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Scripps News explores the lives of asylum seekers in Canada

Though policies have changed at the U.S.-Canada border, asylum seekers are still taking the risk and hoping for good outcomes.
Posted at 10:05 PM, Apr 06, 2023

After more than 24 hours, Victoria Manhamo and her 11-month-old son finally arrived at Roxham Road, an unofficial port of entry along the U.S.-Canada border.

SCRIPPS NEWS' AXEL TURCIOS: Victoria, how do you feel now that you're about to cross?

VICTORIA MANHAMO: A bit nervous. But yeah, let's see how it goes.

The mother and her son are about to cross the border into Canada to request asylum after traveling thousands of miles from Cape Town, South Africa to New York City on a visa.

Manhamo is trying to be reunited with her husband and two other children who are already in Canada. They claimed asylum before changes were made at the border.

"I am afraid that they might make it difficult, but I really need to get to my kids." Manhamo said.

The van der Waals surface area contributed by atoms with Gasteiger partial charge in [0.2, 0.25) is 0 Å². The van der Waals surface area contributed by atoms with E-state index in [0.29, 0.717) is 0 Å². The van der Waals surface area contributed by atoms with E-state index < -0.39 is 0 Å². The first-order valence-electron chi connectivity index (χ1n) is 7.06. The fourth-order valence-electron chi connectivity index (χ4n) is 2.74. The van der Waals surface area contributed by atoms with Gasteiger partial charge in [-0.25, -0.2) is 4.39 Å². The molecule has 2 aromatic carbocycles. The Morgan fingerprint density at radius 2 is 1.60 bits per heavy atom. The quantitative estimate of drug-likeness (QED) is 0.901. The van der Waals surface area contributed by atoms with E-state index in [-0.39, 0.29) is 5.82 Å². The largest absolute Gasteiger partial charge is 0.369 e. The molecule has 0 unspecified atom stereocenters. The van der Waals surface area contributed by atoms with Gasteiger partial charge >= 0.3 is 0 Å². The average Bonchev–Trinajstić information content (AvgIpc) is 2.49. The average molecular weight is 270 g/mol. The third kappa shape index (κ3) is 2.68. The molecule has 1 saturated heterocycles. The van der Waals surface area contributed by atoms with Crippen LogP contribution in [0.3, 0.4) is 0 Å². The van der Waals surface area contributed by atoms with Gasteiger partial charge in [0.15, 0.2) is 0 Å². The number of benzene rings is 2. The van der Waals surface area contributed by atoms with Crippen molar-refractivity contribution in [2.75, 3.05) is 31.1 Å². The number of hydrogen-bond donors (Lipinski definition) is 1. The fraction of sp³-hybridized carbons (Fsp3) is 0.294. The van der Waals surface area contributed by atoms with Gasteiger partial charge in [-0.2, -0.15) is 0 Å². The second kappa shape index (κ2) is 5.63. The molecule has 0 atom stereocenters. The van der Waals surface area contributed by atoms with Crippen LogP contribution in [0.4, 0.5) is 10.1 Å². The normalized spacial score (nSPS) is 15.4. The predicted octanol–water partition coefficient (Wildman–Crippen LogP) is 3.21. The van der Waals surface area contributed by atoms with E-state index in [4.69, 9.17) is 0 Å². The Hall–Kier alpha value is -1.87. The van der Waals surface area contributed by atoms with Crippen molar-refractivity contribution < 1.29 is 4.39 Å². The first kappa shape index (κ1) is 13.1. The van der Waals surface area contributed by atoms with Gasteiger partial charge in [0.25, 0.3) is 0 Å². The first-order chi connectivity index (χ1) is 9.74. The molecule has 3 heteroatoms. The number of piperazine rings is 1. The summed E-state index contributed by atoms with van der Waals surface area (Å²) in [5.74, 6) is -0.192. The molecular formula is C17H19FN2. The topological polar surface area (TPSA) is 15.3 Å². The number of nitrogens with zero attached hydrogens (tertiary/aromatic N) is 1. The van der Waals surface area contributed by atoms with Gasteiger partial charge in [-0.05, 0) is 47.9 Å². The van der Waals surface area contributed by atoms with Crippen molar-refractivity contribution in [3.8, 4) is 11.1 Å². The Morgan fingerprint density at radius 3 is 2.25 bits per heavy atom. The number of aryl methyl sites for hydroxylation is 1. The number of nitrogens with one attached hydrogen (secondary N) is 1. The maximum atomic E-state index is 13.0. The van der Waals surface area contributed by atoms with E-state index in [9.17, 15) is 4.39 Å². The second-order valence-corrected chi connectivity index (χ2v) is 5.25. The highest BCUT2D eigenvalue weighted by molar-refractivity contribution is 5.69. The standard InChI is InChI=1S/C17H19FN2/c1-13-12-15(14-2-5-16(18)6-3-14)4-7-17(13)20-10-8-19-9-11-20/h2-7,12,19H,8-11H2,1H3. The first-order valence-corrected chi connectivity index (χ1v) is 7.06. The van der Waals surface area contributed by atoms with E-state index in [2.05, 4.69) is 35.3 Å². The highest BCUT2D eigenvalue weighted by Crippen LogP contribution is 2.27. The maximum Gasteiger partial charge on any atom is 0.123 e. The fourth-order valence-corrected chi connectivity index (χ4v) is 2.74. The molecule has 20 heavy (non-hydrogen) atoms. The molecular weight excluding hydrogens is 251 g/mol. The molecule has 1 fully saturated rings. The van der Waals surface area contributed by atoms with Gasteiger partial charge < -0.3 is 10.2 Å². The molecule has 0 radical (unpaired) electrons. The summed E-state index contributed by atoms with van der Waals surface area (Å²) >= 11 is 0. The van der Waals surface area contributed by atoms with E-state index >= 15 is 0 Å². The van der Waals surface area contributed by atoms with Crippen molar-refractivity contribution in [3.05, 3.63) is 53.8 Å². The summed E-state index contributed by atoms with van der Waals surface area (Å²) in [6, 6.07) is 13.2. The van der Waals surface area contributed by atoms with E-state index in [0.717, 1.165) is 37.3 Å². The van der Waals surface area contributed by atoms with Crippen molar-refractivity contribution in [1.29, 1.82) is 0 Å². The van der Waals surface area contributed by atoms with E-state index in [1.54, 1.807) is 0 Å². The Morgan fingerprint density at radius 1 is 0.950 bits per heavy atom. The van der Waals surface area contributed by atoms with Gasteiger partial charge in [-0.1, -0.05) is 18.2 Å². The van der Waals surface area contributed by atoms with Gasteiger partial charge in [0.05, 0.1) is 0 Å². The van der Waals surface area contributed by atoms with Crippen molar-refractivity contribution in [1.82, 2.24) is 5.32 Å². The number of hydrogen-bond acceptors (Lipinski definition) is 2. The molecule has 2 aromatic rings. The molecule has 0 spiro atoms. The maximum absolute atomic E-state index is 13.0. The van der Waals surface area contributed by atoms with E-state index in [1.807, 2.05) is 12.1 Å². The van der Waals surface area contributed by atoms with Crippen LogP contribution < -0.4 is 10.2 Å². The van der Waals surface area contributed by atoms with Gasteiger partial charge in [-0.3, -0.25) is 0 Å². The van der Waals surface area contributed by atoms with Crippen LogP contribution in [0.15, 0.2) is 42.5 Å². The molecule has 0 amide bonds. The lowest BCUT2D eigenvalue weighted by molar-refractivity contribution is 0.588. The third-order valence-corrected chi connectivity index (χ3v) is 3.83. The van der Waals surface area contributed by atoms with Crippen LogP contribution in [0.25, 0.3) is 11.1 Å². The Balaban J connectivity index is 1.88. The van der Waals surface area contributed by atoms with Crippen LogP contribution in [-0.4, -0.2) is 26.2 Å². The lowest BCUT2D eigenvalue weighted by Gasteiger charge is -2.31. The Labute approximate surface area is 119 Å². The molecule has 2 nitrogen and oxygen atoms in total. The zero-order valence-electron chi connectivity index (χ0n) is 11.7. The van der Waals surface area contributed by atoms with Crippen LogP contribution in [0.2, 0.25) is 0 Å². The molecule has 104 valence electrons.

For months, hundreds of migrants have been crossing into Canada from the United States using Roxham Road, but police are now warning anyone trying to get into Canada could be arrested and turned back to the United States.

This stems from the two countries amending their 20-year-old Safe Third Country Agreement pact. The accord originally applied only to official border crossings. Now it applies to the entire 3,145-mile land border between the countries.

Canada's Prime Minister Justin Trudeau said in late March, "Both of our countries believe in safe, fair and orderly migration, refugee protection and border security."

But despite the changes in border policy, Scripps News found migrants were still crossing into Canada through the irregular port of entry of Roxham Road.

Victoria Manhamo with her daughter

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Manhamo and her son arrived in Plattsburgh, New York, on a bus from Manhattan. Then, along with other migrants, they headed toward Roxham Road in a van.

At the border, Canadian border agents shouted "If you cross in here, you will be arrested. Do you understand?" Despite the warning, the asylum seekers decided to cross, and were told they were "under arrest."